By Eli Yokley
July 10, 2017 at 4:30 pm ET
Those hoping to unseat Democratic Sen. Joe Manchin (W.Va.) next fall will have a potentially costly hurdle to clear — a Republican primary — before getting a chance to challenge the vulnerable incumbent.
On Monday, West Virginia Attorney General Patrick Morrisey made his campaign official — more than two months after Rep. Evan Jenkins (R-W.Va.) launched his own bid — and became the second major candidate to enter the Senate race.
In a video posted online, Morrisey sold himself as a “conservative workhorse,” pledging to “stand with President Trump, and we will beat the Washington elites.” Morrisey’s two-and-a-half minute spot hit on themes similar to those employed by Jenkins: pro-gun, pro-coal, pro-Trump, anti-abortion and anti-Obama.
But Morrisey also appeared to take a subtle jab that could be central to his argument in a Republican primary against Jenkins, an elected Democrat for almost two decades who has supported Manchin and voted for tax increases in the state legislature.
“You’ll never have to worry about me wavering in my conservative values,” Morrisey says in the video.
In 2012, Morrisey became the state’s first elected Republican attorney general since 1928. Jenkins became a Republican in 2013.
Jenkins and Morrisey had already been going back in forth in the press, with Jenkins being criticized for his time as a Democrat. He in turn accused Morrisey of putting the state’s attorney general seat in jeopardy of Democratic control if Morrisey is elected and resigns to join the Senate.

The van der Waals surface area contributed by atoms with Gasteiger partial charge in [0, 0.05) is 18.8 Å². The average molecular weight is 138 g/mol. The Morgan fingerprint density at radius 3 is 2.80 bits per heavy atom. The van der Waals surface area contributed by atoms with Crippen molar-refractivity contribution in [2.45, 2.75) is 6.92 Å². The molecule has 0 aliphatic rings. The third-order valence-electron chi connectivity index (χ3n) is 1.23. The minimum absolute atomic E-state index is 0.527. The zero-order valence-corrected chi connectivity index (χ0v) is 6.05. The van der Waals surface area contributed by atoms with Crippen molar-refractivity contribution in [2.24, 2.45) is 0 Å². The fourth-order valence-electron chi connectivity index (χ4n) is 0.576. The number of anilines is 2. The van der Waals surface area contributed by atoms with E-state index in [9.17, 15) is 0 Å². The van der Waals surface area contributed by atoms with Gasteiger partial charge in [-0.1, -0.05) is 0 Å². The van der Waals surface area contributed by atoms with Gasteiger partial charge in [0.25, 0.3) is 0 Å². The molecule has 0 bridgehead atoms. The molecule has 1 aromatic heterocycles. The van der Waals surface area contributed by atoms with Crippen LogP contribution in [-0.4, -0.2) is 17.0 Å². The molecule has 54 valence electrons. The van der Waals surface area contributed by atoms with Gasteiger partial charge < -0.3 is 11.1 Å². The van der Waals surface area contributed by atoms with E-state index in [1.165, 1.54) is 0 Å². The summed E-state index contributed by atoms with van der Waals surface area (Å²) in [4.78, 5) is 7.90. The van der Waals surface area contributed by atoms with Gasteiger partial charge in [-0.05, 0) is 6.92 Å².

Jenkins’ campaign did not wait for Morrisey’s official announcement before issuing a statement from top strategist Andy Seré, who framed the race as a “choice between a D.C. Profiteer and a Conservative Mountaineer.”
“West Virginians want to help Donald Trump drain the swamp – not fill it back up with a guy who spent his a career swimming in it,” Seré said in a statement Monday.
Working to Morrisey’s advantage is a super PAC called 35th PAC, which is being shepherded by Republican strategist Phil Cox, former executive director of the Republican Governors Association. Still, campaign finance laws prohibit direct coordination between the campaign and the super PAC, and political operatives view candidate-raised dollars as superior to those raised by PACs because of a candidate’s ability to secure cheaper television advertising rates.
Strategists involved in West Virginia politics say elections there are highly susceptible to ad campaigns and voters with deeply-held geographic preferences. On West Virginia ballots, voters are informed of where the candidates reside.
Jenkins, whose 3rd District includes much of southern West Virginia, would likely have the advantage in that part of the state, while Morrisey would likely have the upper hand in the state’s eastern panhandle, the 2nd District, where he is launching his campaign. The battleground, then, would be the 1st District, which includes the northern chunk of the state that voted 68 percent in favor of Trump last year, according to Daily Kos.
As the battle between the two shapes up, Democrats are watching from the sidelines, hoping for a painful primary campaign.
“The already nasty fight between Patrick Morrisey and Congressman Evan Jenkins promises to be a divisive and expensive primary that will leave the ultimate nominee deeply damaged, and show why West Virginians cannot trust either candidate to represent them in the U.S. Senate,” said David Bergstein, a spokesman for the Democratic Senatorial Campaign Committee, in a statement Monday.
Eli Yokley is a senior data reporter at Morning Consult covering politics and campaigns. @eyokley